to raise the debt ceiling. those two are really tied together, why would you not agree to that? >> right now is not the time to cut spending dramatically. we are faced with a struggling economy, a struggling recovery and every bit of government spending you can't comes out of the economy. if we hit the debt ceiling february 15th, the same bipartisan policy center report said we would basically take one month time, $165 billion out of the economy. that is 10% of gdp in one month. that would send the economy back into recession, unemployment would skyrocket again, we would be far worse off. we need a balanced approach to deficit reduction. we started on that track and need to continue. ashley: congressman ron, responded you can. >> my good friend is totally wrong. it is not government spending that will stimulate the economy. we need to leave those dollars in the hands of job producers and family businesses, the hands of consumers instead of sending it to the federal government in washington d.c.. we have to cut spending. the american people want us to deal with this issue right now. $16.4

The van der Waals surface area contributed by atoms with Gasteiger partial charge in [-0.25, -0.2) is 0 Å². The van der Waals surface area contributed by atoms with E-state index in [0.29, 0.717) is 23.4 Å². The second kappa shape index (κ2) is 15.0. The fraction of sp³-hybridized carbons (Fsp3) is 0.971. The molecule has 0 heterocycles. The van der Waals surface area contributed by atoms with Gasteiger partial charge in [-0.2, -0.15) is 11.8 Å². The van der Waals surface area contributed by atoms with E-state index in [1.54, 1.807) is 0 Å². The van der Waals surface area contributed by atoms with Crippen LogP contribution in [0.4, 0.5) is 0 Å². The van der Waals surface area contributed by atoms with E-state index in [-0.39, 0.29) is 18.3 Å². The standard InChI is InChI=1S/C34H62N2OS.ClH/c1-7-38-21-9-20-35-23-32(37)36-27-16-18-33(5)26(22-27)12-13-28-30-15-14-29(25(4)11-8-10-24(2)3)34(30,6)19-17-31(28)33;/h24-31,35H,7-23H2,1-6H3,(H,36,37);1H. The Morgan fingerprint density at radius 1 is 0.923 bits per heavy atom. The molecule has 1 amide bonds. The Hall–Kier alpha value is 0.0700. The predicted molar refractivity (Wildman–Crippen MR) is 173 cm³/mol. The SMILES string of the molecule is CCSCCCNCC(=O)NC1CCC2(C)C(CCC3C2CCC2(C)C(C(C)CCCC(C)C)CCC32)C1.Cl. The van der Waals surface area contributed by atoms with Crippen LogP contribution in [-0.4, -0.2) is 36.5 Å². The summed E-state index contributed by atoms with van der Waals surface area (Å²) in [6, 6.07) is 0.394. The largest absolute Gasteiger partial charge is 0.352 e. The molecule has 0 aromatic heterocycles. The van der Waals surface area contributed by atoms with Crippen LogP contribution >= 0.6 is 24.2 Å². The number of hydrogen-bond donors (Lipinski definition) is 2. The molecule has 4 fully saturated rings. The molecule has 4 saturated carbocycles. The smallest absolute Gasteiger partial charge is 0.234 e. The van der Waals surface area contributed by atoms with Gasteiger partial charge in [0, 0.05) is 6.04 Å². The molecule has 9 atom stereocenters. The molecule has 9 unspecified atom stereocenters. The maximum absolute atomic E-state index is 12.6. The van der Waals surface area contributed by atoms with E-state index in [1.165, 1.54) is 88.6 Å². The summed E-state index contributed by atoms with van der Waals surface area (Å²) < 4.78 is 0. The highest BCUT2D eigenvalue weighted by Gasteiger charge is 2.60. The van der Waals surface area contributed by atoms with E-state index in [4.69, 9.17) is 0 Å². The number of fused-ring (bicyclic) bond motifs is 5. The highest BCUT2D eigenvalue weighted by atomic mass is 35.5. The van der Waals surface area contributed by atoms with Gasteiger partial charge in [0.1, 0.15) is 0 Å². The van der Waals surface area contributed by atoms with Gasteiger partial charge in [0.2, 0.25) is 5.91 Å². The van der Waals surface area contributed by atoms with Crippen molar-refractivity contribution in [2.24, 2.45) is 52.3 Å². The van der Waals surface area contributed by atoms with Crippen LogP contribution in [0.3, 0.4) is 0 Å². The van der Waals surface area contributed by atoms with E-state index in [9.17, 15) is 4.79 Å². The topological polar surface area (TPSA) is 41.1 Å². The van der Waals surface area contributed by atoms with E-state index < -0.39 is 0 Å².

Search Results 0 to 19 of about 20 (some duplicates have been removed)